The Galician Center for Contemporary Art is a space for cultural dissemination whose function is to energize the current artistic panorama and reflect on the diversity of cultural conformations in contemporary society. Created in 1993, this center is part of the policy that emerged in Spain in the 1980s to promote the development of cultural platforms and favor the entry of Galicia into the international artistic circuit.
Since its inception, the CGAC has shown the guidelines of the art of the last decades through retrospective exhibitions of internationally recognized artists as well as exhibitions dedicated to disseminating Galician art, including both established and emerging authors. Collaborations with other institutions articulated through long-term projects are also continuous.
But, in addition to an exhibition space, the CGAC is a dynamic and multidisciplinary center in which cycles of conferences, workshops given by artists and forays into the field of music, performing arts, architecture, fashion and cinema are held. , which allow the active participation of the public and favor the exchange of ideas between professionals from different fields.
Designed by the Portuguese architect Álvaro Siza Vieira between 1988 and 1993, the CGAC is located in one of the most sensitive and suggestive monumental areas of Santiago de Compostela, on the edge of the historic center, very close to the convent and the church of Sano Domingos de Bonaval.
The building, which is characterized by its dialogue with the history of the city, reflects its architect's admiration for rationalisms and the modern movement. Line, light and volume combine to give way to an austere and serene architecture that connects with the Galician tradition using its construction material par excellence, granite stone, used both on the exterior walls and on the roof of the building.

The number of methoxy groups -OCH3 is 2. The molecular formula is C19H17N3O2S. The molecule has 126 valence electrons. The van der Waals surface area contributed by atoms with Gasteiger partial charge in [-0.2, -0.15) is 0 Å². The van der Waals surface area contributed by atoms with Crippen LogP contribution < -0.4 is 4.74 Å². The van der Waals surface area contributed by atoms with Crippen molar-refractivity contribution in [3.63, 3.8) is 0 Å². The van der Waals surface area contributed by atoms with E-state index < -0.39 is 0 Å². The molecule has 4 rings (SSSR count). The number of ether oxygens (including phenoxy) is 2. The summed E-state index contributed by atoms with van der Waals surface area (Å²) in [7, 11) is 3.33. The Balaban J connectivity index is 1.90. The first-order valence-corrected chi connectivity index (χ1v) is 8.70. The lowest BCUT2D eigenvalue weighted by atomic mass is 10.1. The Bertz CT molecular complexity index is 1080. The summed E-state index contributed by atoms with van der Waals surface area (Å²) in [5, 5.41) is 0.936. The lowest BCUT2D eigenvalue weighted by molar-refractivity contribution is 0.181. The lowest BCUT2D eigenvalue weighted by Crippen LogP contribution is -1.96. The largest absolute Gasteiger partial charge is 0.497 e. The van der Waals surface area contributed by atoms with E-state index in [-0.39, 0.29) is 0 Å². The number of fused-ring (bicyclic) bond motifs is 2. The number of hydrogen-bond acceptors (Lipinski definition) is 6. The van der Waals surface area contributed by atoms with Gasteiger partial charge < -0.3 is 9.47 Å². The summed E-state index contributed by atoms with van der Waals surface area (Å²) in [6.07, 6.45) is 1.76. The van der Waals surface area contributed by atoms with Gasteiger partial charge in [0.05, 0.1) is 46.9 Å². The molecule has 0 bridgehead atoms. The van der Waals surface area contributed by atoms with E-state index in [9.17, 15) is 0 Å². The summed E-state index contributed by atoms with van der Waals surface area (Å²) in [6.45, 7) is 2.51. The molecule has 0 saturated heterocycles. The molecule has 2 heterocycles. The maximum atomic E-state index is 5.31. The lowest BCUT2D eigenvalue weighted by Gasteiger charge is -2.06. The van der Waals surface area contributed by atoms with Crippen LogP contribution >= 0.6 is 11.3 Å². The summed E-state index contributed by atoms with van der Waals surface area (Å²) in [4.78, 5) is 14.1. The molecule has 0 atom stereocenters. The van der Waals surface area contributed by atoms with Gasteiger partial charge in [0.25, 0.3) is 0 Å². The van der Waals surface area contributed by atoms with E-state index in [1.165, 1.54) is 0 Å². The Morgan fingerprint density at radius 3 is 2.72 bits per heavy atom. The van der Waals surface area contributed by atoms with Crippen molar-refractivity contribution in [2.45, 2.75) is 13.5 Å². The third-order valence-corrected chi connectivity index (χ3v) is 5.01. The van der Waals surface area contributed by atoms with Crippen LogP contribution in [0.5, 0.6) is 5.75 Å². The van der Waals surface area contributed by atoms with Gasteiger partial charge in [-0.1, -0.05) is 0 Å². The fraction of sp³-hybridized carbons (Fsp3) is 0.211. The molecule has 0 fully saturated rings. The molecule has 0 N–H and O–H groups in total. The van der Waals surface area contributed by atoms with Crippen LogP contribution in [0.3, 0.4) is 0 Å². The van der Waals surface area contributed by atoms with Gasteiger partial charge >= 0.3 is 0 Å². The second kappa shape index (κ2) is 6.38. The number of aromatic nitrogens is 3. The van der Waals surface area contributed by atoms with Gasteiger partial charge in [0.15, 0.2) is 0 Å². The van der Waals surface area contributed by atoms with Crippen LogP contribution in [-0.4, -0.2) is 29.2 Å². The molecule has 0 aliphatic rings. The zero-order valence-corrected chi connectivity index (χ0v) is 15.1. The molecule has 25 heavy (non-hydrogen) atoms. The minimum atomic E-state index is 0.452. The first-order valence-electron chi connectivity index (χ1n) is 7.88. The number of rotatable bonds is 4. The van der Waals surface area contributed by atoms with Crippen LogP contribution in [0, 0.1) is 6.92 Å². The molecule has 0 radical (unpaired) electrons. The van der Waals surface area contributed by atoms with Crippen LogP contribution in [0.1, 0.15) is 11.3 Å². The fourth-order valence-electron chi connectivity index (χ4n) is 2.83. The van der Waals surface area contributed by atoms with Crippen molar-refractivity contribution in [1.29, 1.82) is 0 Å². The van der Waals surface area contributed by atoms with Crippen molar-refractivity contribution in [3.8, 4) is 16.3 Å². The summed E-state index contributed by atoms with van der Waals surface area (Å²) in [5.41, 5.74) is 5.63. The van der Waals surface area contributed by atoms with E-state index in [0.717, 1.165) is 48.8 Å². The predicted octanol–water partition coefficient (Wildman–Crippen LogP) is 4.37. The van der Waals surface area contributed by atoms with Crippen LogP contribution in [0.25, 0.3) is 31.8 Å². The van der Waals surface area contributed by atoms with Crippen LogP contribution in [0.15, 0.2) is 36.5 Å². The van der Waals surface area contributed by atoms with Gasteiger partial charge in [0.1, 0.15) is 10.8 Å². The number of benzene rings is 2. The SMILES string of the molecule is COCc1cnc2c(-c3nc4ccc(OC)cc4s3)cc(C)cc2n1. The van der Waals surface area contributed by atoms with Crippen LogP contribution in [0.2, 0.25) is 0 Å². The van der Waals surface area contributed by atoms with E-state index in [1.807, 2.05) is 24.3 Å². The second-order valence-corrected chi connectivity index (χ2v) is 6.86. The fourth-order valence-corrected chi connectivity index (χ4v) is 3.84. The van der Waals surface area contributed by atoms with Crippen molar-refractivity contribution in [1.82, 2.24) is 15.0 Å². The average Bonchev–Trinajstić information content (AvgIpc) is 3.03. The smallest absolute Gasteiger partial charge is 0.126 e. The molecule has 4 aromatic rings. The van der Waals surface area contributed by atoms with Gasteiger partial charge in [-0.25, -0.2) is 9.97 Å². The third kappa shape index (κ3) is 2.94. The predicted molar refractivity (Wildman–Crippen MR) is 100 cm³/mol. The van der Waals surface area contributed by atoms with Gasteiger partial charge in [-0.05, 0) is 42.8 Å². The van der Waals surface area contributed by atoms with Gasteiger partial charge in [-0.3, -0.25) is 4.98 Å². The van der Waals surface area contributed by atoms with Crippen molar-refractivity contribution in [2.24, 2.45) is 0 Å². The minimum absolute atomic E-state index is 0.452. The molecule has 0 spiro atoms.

In fact, Álvaro Siza chooses to present the blind façade of the center as a high granite wall that delimits the convent grounds, thus closing a corner that overlooks Caramoniña Street, a beautiful and old road that ascends along the hill and currently fell into disuse.
The two main bodies of the ecclesiastical complex, the church and the cloister, form a right angle with their respective main facades facing the public space: the front of the CGAC decisively closes this enclosure, creating a kind of square in which the entrances are located. main to the three buildings.
Another relevant element of the project is the old orchard of the convent, recovered and rehabilitated by Álvaro Siza in collaboration with the Galician architect and landscape artist Isabel Aguirre. The said garden is made up of a series of descending and non-parallel platforms that lead to the CGAC and that function as one of the building's organizing elements, providing the position of the axis on which its spaces are articulated. From this axis, the building unfolds into two large blocks: a compact one made up of the exhibition halls and warehouses, which is part of the garden structure, and the other facing the street, where the office space is located. , the library and the auditorium. Between the two, a central triangular space is created, which functions at the same time as a distributor and an exhibition hall.
For the rest, the development scheme is canonical: three floors, one underground and two upper floors; a central corridor that separates the exhibition spaces from those for other services, and which is for public use on the levels of the exhibition halls; and finally a terrace open to the urban landscape conceived as a sculpture garden.
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